That annoying crystal ball
By Jonathan Lim
Financial forecasting is a process that flows through the veins of effective organisations.
Unfortunately, these same forecasts can cause organisational blood clots if healthy practices aren’t followed. Two practices to avoid are:
- Trying to shorten the process or;
- Viewing the end result as a crystal ball which determines the fate of the business, and then hanging the poor fortune teller (business analyst) when fate falls short of expectations.
Shortening the Process
In our experience, it is easier to just prepare a cash flow forecast, or just prepare an income statement and cash flow.
However, including a balance sheet in your financial forecasts will help you to consider your organisation’s transactions carefully. It also lets you know if your forecast is arithmetically sound. For example, sales and debtor receipts can be matched, and error checks can be performed by ensuring the line on the cash flow statement agrees to the ‘bank’ line on the balance sheet.
A retail client of ours was planning a large advertising campaign. They engaged our services and we prepared a three-way financial model that enabled them to assess the impact of the advertising expenses and anticipate cash deficits in the coming months. With data we presented, the client was able to a make better business decision between tweaking their pricing strategy and obtaining additional financing.
Crystal Ball View
A spreadsheet is not a substitute for strategic analysis.
Unless your organisation has an economic moat with piranhas that will devour your competitors, forecasts should be driven by rigorous analyses of market conditions and the organisation’s competitive position within its industry.
Even if such economic moats do exist, extrapolating growth at the same rate for every period can be dangerous as all organisations are exposed to product life cycle risks.
We quote an example from Kenneth Gronbach’s book “The Age Curve”.
American Honda was selling motorcycles like hotcakes in the late 1970s and early 1980s.
“Their formula was simple: Honda sent the bikes from Japan to a New Jersey warehouse, where they were distributed to the Northeast regional dealers, who prepped them and displayed them on showroom floors. As soon as they were displayed at the dealerships, the marketing and advertising kicked in and the customers bought them—all of them. Life was good.”
In 1986, the sales volume for bikes plummeted without much warning. This continued for the next six years until the decline amounted to an 80 percent free fall. By 1992, most of the dealerships were ready to close.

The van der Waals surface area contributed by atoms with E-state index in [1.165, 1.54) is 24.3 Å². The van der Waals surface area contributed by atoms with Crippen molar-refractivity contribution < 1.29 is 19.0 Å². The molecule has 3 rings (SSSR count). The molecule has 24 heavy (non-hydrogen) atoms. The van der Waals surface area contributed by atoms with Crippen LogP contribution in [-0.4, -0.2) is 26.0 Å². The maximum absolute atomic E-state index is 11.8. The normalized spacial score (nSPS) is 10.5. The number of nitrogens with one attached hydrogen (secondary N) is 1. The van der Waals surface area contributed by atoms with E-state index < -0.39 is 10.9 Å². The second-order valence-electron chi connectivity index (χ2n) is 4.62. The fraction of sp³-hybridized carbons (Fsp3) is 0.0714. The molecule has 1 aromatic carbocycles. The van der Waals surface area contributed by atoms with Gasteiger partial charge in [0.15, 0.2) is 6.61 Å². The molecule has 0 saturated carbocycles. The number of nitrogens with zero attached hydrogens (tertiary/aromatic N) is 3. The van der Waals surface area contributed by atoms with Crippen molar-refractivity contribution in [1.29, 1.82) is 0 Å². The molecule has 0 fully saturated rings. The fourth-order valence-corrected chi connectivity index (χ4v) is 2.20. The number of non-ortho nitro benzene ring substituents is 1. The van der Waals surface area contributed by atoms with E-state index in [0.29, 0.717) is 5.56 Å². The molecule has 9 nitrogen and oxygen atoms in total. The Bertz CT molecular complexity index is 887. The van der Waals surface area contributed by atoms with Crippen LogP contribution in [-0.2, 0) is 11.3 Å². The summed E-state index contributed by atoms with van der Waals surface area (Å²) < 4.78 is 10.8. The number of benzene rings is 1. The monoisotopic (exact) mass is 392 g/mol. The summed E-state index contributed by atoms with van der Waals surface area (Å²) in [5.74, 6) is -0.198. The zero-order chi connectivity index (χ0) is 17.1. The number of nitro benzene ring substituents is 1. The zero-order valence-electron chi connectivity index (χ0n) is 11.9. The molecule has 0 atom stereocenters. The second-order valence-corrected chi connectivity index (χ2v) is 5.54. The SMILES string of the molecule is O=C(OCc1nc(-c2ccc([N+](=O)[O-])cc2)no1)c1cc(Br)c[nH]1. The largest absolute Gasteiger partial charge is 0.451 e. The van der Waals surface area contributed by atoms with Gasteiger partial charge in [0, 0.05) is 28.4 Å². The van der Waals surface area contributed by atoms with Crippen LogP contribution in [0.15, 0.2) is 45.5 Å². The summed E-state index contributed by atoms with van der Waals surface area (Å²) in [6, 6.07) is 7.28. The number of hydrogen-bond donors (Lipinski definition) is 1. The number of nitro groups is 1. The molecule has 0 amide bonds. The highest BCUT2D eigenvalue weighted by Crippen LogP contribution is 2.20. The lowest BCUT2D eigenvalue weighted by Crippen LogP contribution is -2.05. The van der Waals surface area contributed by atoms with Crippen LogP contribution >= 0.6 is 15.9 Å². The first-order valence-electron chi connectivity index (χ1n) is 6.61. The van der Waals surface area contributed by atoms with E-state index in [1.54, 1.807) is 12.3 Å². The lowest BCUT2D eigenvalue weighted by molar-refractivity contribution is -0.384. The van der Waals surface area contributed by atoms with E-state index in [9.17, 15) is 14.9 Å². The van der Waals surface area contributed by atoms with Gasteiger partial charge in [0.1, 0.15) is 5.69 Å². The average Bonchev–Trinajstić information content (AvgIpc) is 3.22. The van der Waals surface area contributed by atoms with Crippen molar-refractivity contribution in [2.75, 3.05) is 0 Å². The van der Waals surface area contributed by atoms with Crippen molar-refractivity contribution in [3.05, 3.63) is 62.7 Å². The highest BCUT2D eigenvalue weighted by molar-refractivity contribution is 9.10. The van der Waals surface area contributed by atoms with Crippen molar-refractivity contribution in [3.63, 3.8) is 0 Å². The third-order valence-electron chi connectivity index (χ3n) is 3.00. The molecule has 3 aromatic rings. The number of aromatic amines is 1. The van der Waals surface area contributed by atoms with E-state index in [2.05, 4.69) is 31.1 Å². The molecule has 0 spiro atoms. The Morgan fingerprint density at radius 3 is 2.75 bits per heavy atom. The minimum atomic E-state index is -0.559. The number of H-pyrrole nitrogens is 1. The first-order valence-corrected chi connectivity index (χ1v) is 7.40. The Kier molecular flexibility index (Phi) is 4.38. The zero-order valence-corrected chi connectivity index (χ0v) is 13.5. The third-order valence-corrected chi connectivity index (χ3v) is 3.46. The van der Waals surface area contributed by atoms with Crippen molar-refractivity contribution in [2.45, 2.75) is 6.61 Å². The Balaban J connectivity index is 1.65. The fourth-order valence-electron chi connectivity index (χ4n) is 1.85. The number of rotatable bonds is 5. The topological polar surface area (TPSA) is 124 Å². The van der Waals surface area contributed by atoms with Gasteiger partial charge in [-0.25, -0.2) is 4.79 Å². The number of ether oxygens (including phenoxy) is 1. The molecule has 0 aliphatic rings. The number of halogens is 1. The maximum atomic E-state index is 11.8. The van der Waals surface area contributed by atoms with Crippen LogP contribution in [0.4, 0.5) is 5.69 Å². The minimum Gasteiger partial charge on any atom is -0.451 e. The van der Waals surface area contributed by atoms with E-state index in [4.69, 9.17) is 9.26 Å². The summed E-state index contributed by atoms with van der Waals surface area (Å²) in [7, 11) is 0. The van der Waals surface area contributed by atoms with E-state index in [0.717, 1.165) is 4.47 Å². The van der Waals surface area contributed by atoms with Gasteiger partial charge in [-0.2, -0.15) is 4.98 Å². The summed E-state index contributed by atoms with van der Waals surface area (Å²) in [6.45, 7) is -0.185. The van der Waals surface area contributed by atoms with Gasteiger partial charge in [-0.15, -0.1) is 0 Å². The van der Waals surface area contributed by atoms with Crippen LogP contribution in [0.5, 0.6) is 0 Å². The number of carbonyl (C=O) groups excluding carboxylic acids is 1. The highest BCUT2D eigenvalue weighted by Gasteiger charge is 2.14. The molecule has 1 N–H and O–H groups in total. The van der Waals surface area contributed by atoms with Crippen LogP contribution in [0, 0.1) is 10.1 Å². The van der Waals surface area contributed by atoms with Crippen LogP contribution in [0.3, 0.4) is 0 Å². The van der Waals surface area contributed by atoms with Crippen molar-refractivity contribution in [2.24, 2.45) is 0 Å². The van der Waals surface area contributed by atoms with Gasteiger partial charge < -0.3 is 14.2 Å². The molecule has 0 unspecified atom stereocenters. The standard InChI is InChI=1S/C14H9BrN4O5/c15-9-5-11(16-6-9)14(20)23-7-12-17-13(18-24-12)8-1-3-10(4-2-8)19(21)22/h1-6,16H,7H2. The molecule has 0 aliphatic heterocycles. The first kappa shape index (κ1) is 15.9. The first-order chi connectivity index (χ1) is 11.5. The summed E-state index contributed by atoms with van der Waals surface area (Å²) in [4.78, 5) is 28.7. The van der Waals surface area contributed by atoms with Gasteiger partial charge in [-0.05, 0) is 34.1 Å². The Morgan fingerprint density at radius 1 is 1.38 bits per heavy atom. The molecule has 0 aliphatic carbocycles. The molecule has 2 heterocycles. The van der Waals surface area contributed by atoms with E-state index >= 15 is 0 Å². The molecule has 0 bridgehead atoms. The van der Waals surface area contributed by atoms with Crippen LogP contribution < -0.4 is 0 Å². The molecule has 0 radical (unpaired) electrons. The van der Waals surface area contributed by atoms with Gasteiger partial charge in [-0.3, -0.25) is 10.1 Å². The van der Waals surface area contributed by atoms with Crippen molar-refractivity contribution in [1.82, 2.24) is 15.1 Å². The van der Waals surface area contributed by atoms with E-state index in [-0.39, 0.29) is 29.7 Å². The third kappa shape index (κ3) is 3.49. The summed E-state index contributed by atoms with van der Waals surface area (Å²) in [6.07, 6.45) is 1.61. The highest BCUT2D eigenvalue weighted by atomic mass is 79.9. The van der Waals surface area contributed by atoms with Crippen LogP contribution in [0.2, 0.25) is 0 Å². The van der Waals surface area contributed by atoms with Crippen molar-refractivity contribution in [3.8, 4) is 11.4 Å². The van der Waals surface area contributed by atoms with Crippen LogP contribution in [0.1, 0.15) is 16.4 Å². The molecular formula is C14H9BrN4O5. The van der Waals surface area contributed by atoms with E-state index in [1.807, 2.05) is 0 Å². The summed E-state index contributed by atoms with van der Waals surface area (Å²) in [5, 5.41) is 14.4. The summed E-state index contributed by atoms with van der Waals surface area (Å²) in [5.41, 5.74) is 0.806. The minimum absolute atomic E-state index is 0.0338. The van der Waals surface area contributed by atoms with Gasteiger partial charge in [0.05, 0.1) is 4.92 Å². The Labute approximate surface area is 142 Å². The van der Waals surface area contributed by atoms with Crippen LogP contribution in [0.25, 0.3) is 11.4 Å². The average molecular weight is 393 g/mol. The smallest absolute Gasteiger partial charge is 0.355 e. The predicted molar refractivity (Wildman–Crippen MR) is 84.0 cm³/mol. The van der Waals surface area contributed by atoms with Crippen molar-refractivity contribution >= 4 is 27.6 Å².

In an attempt to explain this drop, the marketing and engineering departments attributed the drop to factors such as pricing and design.
Price and design were not the issue as sales still headed south even after being ‘corrected’. American Honda had failed to recognise changes to demographic winds. Honda’s target customers (Baby Boomers) had ‘moved on’ from the motorcycle phase of their lives and were replaced by Generation X, which was 11 percent smaller than the Boomers.
The sexiest of spreadsheets are unable to forecast such changes unless they are factored into the scenario analyses.
In a world where change is the only constant, forecasting has become an ongoing process that is integral for reliable and timely decision making.
Taking the easy way out when preparing your forecasts is perilous.
This is not a call for you to replace your analysts with demographers or statisticians. Instead, organisations must make an effort to stay cognisant of current and potential changes to their business environment when preparing their financial forecasts. By doing so, forecasts can become a reliable reflection of business reality, and will facilitate the process of recognising issues and opportunities, giving your organisation the opportunity to renew itself through a review of current strategy and/or a reorganisation of its financial structure.
Help is on the way!
Access Analytic can help you with this problem as we are experts in Excel financial modelling, counting some of Australia’s largest companies among our clients.
By reviewing both business and accounting logic, we can assist with building robust and powerful financial models that will improve your strategic planning process. This will allow you to focus on the big picture and optimise prioritisation of strategic initiatives.
To know if you are making decisions with confidence, call us on +61 8 6210 8500, or email us at email@example.com today.